Moves to put price on public information must not be tolerated

An editorial from The Times West Virginian

FAIRMONT, W.Va. — The importance of the Freedom of Information Act is clearly written in West Virginia Code.

The “declaration of policy” is as follows:

“Pursuant to the fundamental philosophy of the American constitutional form of representative government which holds to the principle that government is the servant of the people, and not the master of them, it is hereby declared to be the public policy of the state of West Virginia that all persons are, unless otherwise expressly provided by law, entitled to full and complete information regarding the affairs of government and the official acts of those who represent them as public officials and employees. The people, in delegating authority, do not give their public servants the right to decide what is good for the people to know and what is not good for them to know. The people insist on remaining informed so that they may retain control over the instruments of government they have created. To that end, the provisions of this article shall be liberally construed with the view of carrying out the above declaration of public policy.”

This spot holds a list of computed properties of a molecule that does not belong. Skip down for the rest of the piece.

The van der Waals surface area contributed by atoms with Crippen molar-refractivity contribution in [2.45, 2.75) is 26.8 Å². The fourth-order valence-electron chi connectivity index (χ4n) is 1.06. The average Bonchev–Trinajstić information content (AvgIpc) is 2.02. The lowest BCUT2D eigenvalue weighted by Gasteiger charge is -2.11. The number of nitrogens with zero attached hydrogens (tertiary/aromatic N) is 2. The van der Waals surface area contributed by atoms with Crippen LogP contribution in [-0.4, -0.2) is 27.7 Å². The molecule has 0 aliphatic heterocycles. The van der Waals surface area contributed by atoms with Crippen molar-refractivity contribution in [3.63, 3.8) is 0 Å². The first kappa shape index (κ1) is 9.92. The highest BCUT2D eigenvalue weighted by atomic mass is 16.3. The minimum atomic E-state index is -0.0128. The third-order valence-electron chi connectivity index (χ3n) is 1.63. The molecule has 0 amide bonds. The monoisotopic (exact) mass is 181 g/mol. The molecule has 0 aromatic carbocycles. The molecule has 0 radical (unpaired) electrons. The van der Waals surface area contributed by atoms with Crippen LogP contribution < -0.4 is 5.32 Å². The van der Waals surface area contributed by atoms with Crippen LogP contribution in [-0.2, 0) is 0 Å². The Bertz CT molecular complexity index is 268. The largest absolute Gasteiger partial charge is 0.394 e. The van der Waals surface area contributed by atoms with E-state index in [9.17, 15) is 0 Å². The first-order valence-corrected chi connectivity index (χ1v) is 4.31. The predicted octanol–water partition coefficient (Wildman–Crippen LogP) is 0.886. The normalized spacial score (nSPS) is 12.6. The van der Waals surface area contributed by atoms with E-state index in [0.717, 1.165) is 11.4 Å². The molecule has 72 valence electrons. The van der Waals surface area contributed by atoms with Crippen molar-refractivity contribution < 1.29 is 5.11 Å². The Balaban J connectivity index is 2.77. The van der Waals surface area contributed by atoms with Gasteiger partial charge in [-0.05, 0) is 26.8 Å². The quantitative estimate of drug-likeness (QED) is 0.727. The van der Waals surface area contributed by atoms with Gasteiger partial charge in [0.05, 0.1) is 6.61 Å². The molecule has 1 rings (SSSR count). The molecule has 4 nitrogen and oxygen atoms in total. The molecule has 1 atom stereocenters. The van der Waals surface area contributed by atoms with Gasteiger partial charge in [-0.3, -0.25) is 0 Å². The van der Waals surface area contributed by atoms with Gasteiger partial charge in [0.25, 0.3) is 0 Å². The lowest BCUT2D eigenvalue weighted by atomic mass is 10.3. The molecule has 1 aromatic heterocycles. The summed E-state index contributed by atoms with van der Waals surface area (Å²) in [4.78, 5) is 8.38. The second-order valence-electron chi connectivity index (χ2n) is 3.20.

Unfortunately, the implementation of allowing access to public information is sometimes flawed.

This week, for example, Weston City Council unanimously passed the final reading of an ordinance allowing the city to charge a fee to recover the costs of accommodating open-records requests. That fee is equivalent to the rate of pay of the employee doing the search and records production.

Weston also will charge $1 per page for reproducing the records…

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